Article Comment 

Voice of the people: Ben C. Toledano




Takes issue with choice of stories 


If and when the forts of folly fall, then, and only then will we realize the destructive nature of so many of our current problems, among which are the highly partisan antics of the press. What in the world is going on?  


How should we interpret certain "news accounts"? Two examples of our confusion are articles which appeared in The Commercial Dispatch on Sept. 12 and 22, 2013. The first is entitled "Funeral planned for Connecticut slave who died in 1798." The deceased, known as Mr. Fortune, will be given "an elaborate funeral" after his skeleton lies in state in the Capitol Rotunda in Hartford. One of the organizers said: "It's a long overdue honor. We're not just remembering one man. His body is representing all of the slaves that came [sic] over here and worked in this country." Quinnipiac University, in its recent examination, was not "able to determine his cause of death" but found evidence of a neck fracture around the time of the 1798 death "not associated with hanging." One might ask why a man's death from natural causes in Connecticut in 1798 should be of interest to the readers of a local Mississippi newspaper today.  


Example Two is The Dispatch's front page story of Sunday, Sept. 22, 2013, entitled "What REALLY happened to Jimmie Lee Griffith." Mr. Griffith's body was found on Sturgis-Louisville Road in Oktibbeha County, on Sept. 24, 1965, only 48 years ago. There have been three official investigations of the death, one by State officials and two by Federal agents, the first in 1965, the last in 2012. The Dispatch reports "The case has never been solved" and "the evidence to suggest his murder was racially motivated is scant." So why is this very lengthy story timely, noteworthy, and of great interest? 


Over and over again, we bite our tongues and decide not to speak out, not to protest outrageous conduct and statements by so-called political leaders. Grin and bear it seems to be the order of the day. Whether because of intimidation or laziness we are fearful of speaking out. We keep our deepest concerns to ourselves and suffer in silence. If we are as helpless as all that, then there is no realistic basis for hope of improvement. Who is unafraid to be labeled, to be vilified, to stand up for our vital interests? What has become of the adage used when we were younger, the one about "sticks and stones"? Today we let words hurt us. How sad that is.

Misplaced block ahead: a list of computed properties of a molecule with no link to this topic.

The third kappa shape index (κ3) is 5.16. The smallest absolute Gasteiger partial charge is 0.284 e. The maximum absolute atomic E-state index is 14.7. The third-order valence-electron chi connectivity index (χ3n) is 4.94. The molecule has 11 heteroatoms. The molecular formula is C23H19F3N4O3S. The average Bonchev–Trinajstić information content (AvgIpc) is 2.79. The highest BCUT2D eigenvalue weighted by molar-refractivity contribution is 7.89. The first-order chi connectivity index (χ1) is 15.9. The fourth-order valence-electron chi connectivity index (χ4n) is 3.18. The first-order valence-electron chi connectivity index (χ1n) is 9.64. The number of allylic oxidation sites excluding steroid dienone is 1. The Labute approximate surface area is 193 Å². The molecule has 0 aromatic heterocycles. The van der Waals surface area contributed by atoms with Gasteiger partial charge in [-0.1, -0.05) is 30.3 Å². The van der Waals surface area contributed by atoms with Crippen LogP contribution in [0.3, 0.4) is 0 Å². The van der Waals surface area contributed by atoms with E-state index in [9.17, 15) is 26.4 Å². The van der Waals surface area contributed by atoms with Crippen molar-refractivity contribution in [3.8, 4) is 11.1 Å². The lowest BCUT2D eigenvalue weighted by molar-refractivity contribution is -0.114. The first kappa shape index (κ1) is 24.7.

Of critical importance to all of us who live in this beautiful and historic town is where we are headed unless steps are taken to reverse our direction. Are we destined to become another Macon, once a vibrant town? Is political leadership to be based solely upon racial population percentages, or should qualifications matter at all? We constantly hear black politicians say that they represent the black community and not the community at large.  


What is likely to happen if things continue to move along racial lines is a declining young working population, a constantly decreasing tax base, fewer businesses, and fewer jobs. Where will the funds come from to properly sustain the community? 


We are fortunate to have a locally owned newspaper. Yet we continue to suffer from its refusal to tell it the way it is. Articles such as those of Sept. 12 and 22 are not only harmful and counterproductive, but they represent a default in responsibility, one which could well lead to the ultimate demise of our very special place.  


Ben C. Toledano 





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